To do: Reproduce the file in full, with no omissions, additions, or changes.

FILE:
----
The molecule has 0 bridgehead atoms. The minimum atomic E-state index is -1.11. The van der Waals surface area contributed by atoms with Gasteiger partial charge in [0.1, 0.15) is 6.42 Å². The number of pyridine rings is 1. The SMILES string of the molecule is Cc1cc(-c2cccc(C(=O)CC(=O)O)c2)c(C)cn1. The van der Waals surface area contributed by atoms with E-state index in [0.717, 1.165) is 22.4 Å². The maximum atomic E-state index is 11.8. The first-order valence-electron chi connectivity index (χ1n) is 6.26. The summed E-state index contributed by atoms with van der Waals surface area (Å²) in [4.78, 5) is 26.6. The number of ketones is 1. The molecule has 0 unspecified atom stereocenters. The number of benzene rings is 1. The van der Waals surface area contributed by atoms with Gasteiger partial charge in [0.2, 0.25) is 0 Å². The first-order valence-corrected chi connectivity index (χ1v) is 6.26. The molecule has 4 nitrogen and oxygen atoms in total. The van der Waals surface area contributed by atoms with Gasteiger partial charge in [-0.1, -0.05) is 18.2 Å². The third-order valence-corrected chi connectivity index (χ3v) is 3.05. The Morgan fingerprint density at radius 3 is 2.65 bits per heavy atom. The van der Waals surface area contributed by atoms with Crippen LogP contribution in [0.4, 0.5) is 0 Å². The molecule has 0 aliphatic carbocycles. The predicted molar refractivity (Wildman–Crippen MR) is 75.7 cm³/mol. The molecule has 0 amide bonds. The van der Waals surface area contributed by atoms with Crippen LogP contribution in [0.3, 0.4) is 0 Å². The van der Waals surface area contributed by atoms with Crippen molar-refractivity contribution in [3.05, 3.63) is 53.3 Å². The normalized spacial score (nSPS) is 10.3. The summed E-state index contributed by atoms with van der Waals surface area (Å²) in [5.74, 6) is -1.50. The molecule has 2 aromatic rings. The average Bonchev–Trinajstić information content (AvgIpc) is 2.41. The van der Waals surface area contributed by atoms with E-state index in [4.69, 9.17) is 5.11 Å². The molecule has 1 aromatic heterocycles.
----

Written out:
The molecule has 0 bridgehead atoms. The minimum atomic E-state index is -1.11. The van der Waals surface area contributed by atoms with Gasteiger partial charge in [0.1, 0.15) is 6.42 Å². The number of pyridine rings is 1. The SMILES string of the molecule is Cc1cc(-c2cccc(C(=O)CC(=O)O)c2)c(C)cn1. The van der Waals surface area contributed by atoms with E-state index in [0.717, 1.165) is 22.4 Å². The maximum atomic E-state index is 11.8. The first-order valence-electron chi connectivity index (χ1n) is 6.26. The summed E-state index contributed by atoms with van der Waals surface area (Å²) in [4.78, 5) is 26.6. The number of ketones is 1. The molecule has 0 unspecified atom stereocenters. The number of benzene rings is 1. The van der Waals surface area contributed by atoms with Gasteiger partial charge in [0.2, 0.25) is 0 Å². The first-order valence-corrected chi connectivity index (χ1v) is 6.26. The molecule has 4 nitrogen and oxygen atoms in total. The van der Waals surface area contributed by atoms with Gasteiger partial charge in [-0.1, -0.05) is 18.2 Å². The third-order valence-corrected chi connectivity index (χ3v) is 3.05. The Morgan fingerprint density at radius 3 is 2.65 bits per heavy atom. The van der Waals surface area contributed by atoms with Crippen LogP contribution in [0.4, 0.5) is 0 Å². The molecule has 0 aliphatic carbocycles. The predicted molar refractivity (Wildman–Crippen MR) is 75.7 cm³/mol. The molecule has 0 amide bonds. The van der Waals surface area contributed by atoms with Crippen LogP contribution in [0.3, 0.4) is 0 Å². The van der Waals surface area contributed by atoms with Crippen molar-refractivity contribution in [3.05, 3.63) is 53.3 Å². The normalized spacial score (nSPS) is 10.3. The summed E-state index contributed by atoms with van der Waals surface area (Å²) in [5.74, 6) is -1.50. The molecule has 2 aromatic rings. The average Bonchev–Trinajstić information content (AvgIpc) is 2.41. The van der Waals surface area contributed by atoms with E-state index in [4.69, 9.17) is 5.11 Å². The molecule has 1 aromatic heterocycles.